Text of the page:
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The top 3 differences between a dentist and an orthodontist that you should know about

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Oral health is one of the most important aspects of a human's body. Everybody needs to take good care of their teeth, gums, and mouth and prevent tooth decay, bad breath, and gum disease. With good oral health, you can keep off medical disorders that arise due to an unhealthy mouth practice.  

Most people are aware of the profession of a dentist, but the majority does not know about an orthodontist. Patients normally go for a check-up in a dentist's office and are left wondering what an orthodontist does when they are referred to one by their dentist.

Here's a look at the top three differences you need to know between a dentist and an orthodontist.

Number of years studying

When it comes to studying, dentists normally complete their studies, graduate and immediately get into practice. On the other hand, orthodontists have to proceed with 2 to 3 more years of residency for approval at an ADA-approved program for dental certification at a Masters or Doctorate level, which allows them to register as specialist orthodontists with the General Dental Council.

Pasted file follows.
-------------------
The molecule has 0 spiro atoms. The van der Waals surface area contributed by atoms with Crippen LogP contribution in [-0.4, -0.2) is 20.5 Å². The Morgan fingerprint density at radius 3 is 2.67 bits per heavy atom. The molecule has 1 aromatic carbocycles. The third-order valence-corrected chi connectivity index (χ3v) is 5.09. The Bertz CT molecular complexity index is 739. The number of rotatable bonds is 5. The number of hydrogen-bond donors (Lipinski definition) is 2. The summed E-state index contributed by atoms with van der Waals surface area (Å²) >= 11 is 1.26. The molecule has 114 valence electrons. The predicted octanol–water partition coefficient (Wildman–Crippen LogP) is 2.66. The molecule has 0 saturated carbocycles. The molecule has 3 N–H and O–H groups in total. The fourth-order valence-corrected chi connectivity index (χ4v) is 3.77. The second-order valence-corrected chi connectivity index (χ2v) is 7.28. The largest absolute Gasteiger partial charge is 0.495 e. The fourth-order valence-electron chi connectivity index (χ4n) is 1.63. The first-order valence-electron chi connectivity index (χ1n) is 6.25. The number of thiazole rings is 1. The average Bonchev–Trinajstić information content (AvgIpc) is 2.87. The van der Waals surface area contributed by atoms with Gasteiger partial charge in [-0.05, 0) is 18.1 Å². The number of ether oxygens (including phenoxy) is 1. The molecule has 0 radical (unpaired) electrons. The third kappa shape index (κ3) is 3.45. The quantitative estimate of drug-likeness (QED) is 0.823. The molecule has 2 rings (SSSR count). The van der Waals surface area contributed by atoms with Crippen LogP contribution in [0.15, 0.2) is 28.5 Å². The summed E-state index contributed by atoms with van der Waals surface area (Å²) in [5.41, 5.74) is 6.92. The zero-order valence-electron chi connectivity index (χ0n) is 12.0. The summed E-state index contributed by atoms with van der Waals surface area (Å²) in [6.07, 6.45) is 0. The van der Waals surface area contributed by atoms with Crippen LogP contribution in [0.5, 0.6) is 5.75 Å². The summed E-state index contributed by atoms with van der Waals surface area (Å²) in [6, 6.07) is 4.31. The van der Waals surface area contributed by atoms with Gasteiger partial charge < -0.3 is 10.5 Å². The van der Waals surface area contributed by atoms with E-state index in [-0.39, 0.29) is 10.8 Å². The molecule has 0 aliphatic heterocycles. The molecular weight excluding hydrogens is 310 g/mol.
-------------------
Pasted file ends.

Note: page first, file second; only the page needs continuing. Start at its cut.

Some are also certified by the American Board of Orthodontics before starting practice. In general, dentists take 8 years to complete their studies while orthodontists go to 10 to 11 years to specialize.


A dentist normally specializes in diagnosing, preventing and treating diseases that affect the oral parts of the body. Orthodontics refers to a branch of dentistry that deals with how the teeth, jaws and facial features develop. They mostly use fixed braces or removable aligners to correct any problem related to these parts of the body, such as alignment of the teeth and jaws through surgery. The alignment of these parts involves straightening of the teeth and strengthening of mouth muscles for easy biting during eating.

The extent of treatment

A dentist and an orthodontist both work towards fixing different oral problems. You might be wondering whether you need a dentist or an orthodontist and one of the guidelines is which part you need to be treated.

Oral health issues such as jaw pains which are caused by infections or an abscessed tooth can be addressed by a dentist. A dentist handles the proper care for your gum health, cleaning of your teeth, removal or repair of problematic teeth, whitening of teeth, among other general oral health problems. Your dentist can also advise you on the treatment to use such as cavity filling or root canal as well as prescribe the medicine that would reduce the pain.

An orthodontist is more specialized and assists with more complicated issues, diagnosing and treating alignment issues such as malocclusions as well as help by recommending a safer way to resolve the misalignment or incorrect relation between the teeth.

Apart from malocclusions and the straightening of teeth, part of the treatment that orthodontists carry out include fitting and providing retainers to prevent tooth movement, using braces or other teeth straightening treatments and corrective appliances that widen the jaw or retrain jaw muscles.

Even though they normally have the same level of experience and training to some extent, most regular dentists would refer you to an orthodontist for complex cases. For those that want to straighten teeth, whether for cosmetic or oral health reasons, consult with your dentist or orthodontist.